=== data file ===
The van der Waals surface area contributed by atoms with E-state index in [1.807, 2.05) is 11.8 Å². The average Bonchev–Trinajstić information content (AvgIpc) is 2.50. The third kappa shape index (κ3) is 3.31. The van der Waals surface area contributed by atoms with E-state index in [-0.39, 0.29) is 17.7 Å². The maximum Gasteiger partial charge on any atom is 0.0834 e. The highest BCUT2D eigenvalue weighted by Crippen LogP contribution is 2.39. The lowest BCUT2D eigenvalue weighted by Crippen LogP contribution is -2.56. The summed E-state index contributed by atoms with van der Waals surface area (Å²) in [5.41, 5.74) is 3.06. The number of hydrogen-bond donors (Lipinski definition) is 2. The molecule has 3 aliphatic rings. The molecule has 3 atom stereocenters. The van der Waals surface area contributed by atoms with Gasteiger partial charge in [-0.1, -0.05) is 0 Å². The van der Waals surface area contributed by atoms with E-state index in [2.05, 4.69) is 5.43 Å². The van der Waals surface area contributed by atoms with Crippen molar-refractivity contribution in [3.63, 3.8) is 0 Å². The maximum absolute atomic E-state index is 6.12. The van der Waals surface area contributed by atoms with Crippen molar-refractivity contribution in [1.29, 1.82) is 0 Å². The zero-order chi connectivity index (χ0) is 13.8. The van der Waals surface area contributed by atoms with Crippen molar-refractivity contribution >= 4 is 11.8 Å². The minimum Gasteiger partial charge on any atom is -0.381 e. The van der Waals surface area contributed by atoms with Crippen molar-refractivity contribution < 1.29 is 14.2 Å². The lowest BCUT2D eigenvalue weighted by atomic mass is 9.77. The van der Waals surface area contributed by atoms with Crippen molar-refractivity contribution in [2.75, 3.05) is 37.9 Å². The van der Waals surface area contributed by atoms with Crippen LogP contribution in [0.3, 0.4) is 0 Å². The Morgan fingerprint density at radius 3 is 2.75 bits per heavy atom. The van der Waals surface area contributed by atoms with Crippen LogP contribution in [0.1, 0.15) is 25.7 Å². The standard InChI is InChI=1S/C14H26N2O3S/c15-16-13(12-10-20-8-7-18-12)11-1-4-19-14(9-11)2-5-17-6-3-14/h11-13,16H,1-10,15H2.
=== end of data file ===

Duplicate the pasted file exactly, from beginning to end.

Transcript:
The van der Waals surface area contributed by atoms with E-state index in [1.807, 2.05) is 11.8 Å². The average Bonchev–Trinajstić information content (AvgIpc) is 2.50. The third kappa shape index (κ3) is 3.31. The van der Waals surface area contributed by atoms with E-state index in [-0.39, 0.29) is 17.7 Å². The maximum Gasteiger partial charge on any atom is 0.0834 e. The highest BCUT2D eigenvalue weighted by Crippen LogP contribution is 2.39. The lowest BCUT2D eigenvalue weighted by Crippen LogP contribution is -2.56. The summed E-state index contributed by atoms with van der Waals surface area (Å²) in [5.41, 5.74) is 3.06. The number of hydrogen-bond donors (Lipinski definition) is 2. The molecule has 3 aliphatic rings. The molecule has 3 atom stereocenters. The van der Waals surface area contributed by atoms with Gasteiger partial charge in [-0.1, -0.05) is 0 Å². The van der Waals surface area contributed by atoms with E-state index in [2.05, 4.69) is 5.43 Å². The van der Waals surface area contributed by atoms with Crippen molar-refractivity contribution in [3.63, 3.8) is 0 Å². The maximum absolute atomic E-state index is 6.12. The van der Waals surface area contributed by atoms with Crippen molar-refractivity contribution in [1.29, 1.82) is 0 Å². The zero-order chi connectivity index (χ0) is 13.8. The van der Waals surface area contributed by atoms with Crippen molar-refractivity contribution >= 4 is 11.8 Å². The minimum Gasteiger partial charge on any atom is -0.381 e. The van der Waals surface area contributed by atoms with Crippen molar-refractivity contribution < 1.29 is 14.2 Å². The lowest BCUT2D eigenvalue weighted by atomic mass is 9.77. The van der Waals surface area contributed by atoms with Crippen molar-refractivity contribution in [2.75, 3.05) is 37.9 Å². The van der Waals surface area contributed by atoms with Crippen LogP contribution in [0.3, 0.4) is 0 Å². The Morgan fingerprint density at radius 3 is 2.75 bits per heavy atom. The van der Waals surface area contributed by atoms with Crippen LogP contribution in [0.1, 0.15) is 25.7 Å². The standard InChI is InChI=1S/C14H26N2O3S/c15-16-13(12-10-20-8-7-18-12)11-1-4-19-14(9-11)2-5-17-6-3-14/h11-13,16H,1-10,15H2.